Such is the nature of Southeast Asia. For better or worse, the area is constantly altering. Ancient animosities color relations between radically different neighbours. Beneath the tropical canopy exists a mosaic of cultural values imbued by a potpourri of religions, economic systems and languages that may have no thread of similarity. Cross the border and you enter unknown territory.

At 19, I learned this firsthand when I took a train from Kelantan, Malaysia on the east side of the Malay peninsula to Kedah on the west coast, a trip which required several hours of travel through the southernmost provinces of Thailand. We got off our high speed train in Kelantan, passed through the border check then boarded a steam engine to continue on through dense vegetation. As our train puffed through small villages, women would rush alongside holding baskets filled with homemade snacks for sale. My Malay was passable, but when I asked about the contents of the banana leaf-wrapped packages I was met with blank stares. These Thai villagers had no idea what I was saying.

Over the years, I keep returning to this region as fascinated by the people and places as when I was a young man. I have visited Thailand numerous times and now count several locals among my close friends. I spent a week in a refugee center for Vietnamese boat people high in the mountains of Luzon in the Philippines, sympathizing with compassionate Filipino staff as they agonized over how to tell the last remaining occupants that their camp was about to close and they would be homeless once again. I have shared a communal meal - one spoon and one bowl for everyone - with a family in rural Laos. I even spent a month recuperating from illness in Brunei General Hospital. I can now survive in four official languages in the region and want to study the rest.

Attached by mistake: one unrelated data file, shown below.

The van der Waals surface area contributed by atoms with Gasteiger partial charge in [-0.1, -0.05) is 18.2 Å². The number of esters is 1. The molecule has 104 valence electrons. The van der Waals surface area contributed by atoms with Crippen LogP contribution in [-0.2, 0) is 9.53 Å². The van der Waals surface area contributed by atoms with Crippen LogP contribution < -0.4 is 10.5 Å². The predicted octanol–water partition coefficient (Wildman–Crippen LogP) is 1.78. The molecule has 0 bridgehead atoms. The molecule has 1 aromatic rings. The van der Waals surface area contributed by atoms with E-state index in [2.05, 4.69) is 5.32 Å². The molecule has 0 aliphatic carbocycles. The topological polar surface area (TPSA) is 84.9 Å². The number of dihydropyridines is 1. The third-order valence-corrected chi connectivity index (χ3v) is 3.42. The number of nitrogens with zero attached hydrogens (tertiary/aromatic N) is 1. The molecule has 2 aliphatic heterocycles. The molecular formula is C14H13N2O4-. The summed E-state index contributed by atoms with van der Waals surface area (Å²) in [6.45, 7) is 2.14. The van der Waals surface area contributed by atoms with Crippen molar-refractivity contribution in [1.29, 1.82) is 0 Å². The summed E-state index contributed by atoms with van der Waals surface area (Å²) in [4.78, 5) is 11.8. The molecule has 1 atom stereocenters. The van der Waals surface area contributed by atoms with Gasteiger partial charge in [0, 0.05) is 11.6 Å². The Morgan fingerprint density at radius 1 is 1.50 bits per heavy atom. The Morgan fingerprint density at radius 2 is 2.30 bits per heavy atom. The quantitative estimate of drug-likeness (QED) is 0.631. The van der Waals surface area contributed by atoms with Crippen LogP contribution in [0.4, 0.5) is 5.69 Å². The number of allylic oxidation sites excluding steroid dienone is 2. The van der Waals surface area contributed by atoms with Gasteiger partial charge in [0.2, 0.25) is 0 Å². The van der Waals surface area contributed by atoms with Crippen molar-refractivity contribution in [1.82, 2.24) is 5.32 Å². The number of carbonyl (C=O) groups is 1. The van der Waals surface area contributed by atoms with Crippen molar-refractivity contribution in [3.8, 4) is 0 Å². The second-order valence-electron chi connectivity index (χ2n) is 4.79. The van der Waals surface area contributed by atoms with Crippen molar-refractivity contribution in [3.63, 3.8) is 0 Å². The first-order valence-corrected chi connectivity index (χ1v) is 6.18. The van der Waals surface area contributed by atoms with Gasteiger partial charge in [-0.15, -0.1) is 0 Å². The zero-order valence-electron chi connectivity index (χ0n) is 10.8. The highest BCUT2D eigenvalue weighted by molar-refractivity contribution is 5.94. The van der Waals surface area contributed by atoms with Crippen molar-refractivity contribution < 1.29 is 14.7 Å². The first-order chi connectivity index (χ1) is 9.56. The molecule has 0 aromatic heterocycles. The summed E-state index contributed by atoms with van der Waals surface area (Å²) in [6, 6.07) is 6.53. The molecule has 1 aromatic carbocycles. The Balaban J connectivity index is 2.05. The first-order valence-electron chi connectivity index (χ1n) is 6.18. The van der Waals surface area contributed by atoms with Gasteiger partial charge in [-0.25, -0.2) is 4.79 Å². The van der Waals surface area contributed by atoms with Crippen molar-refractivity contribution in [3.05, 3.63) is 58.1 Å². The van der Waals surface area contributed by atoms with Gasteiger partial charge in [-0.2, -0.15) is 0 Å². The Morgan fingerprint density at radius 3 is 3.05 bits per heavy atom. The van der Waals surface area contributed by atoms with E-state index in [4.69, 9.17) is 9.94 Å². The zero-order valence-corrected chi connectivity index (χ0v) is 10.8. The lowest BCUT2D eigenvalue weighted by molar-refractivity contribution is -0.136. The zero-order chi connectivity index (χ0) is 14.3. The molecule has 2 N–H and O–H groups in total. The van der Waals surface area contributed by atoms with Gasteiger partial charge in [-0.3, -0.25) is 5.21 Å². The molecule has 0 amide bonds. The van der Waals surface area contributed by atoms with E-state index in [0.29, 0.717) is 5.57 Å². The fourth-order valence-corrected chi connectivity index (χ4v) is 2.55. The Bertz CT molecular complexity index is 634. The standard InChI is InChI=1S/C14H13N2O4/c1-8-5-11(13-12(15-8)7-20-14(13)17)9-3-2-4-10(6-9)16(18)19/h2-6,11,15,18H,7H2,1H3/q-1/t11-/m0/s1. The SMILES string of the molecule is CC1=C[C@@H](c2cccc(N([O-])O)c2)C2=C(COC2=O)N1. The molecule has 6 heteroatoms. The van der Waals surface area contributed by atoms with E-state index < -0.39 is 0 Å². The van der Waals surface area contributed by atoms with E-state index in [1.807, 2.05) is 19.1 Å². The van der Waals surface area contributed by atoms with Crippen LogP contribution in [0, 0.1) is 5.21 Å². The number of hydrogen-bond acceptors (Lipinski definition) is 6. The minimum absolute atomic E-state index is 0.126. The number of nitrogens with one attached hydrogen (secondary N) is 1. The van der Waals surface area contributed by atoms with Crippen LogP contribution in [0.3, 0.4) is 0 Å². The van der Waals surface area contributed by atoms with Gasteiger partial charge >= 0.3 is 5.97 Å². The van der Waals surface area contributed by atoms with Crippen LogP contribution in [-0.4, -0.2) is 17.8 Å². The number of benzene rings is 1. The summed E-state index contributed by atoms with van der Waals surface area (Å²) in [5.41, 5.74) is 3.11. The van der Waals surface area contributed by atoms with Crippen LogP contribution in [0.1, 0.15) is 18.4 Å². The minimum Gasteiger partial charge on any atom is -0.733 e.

Which brings me to my language learning website, Sulantra.com. We already have Thai, Khmer and Chinese courses available and, with a little luck and funding, hope to include the remaining ASEAN languages in the future. When we upload a new tongue it goes in as both a language to learn and to learn from. Imagine being able to study Thai from Burmese, or bahasa Indonesia from Vietnamese. With our unique delivery platform this is possible.

The countries of this region are getting ready to embark on an imaginative experiment. Under the umbrella of the ASEAN Economic Community, ten countries in the region intend to create one integrated zone for their citizens by 2015. This EU-like step will mean a greatly increased flow of people across borders as they pursue economic interests and a better life. How smoothly transitions will take place depends on the interaction between new arrivals and the communities they enter. There will be ups and downs, and the need for open dialogue - communication - between peoples is essential.

So which language is the best for ASEAN members to interact in? Some travelers to Southeast Asia say that English will suffice. I disagree. From my experience, I feel the best language for communication is that of the country you are in. In the case of ASEAN, as newcomers arrive on neighbouring doorsteps, they should learn the local language. With it will come knowledge of the culture. In a perfect world, local inhabitants would also attempt to learn the language of their visitors. Any effort to cross the linguistic and cultural divides of the region shows an understanding of new realities and, perhaps more importantly, demonstrates respect.

The countries of Southeast Asia have seeped into my soul. I love to return to old haunts, reminiscing about what was and marvelling at the never ending changes. I feel privileged to have caught the last vestiges of a vanishing world, to have tasted the exotic delicacies wrapped in a banana leaf passed through the window of a steam-driven train by a vendor clutching her basket.

But there is no point in pining for the palm trees of a postcard past. Like the recurring waves of a tsunami, change will inevitably sweep across the region with the approaching ASEAN integration. I can only hope these waves are manageable, their impact reduced through communication at all levels of society. As they say in Malaysia, “Selamat jalan.” – I wish you a safe journey!

(If you are really a fool for language, check out my language learning website at http://en.sulantra.com/ with courses from and to English, Spanish, Chinese, Japanese,Turkish, Bulgarian, Thai, German, KoreanPortuguese and Italian!)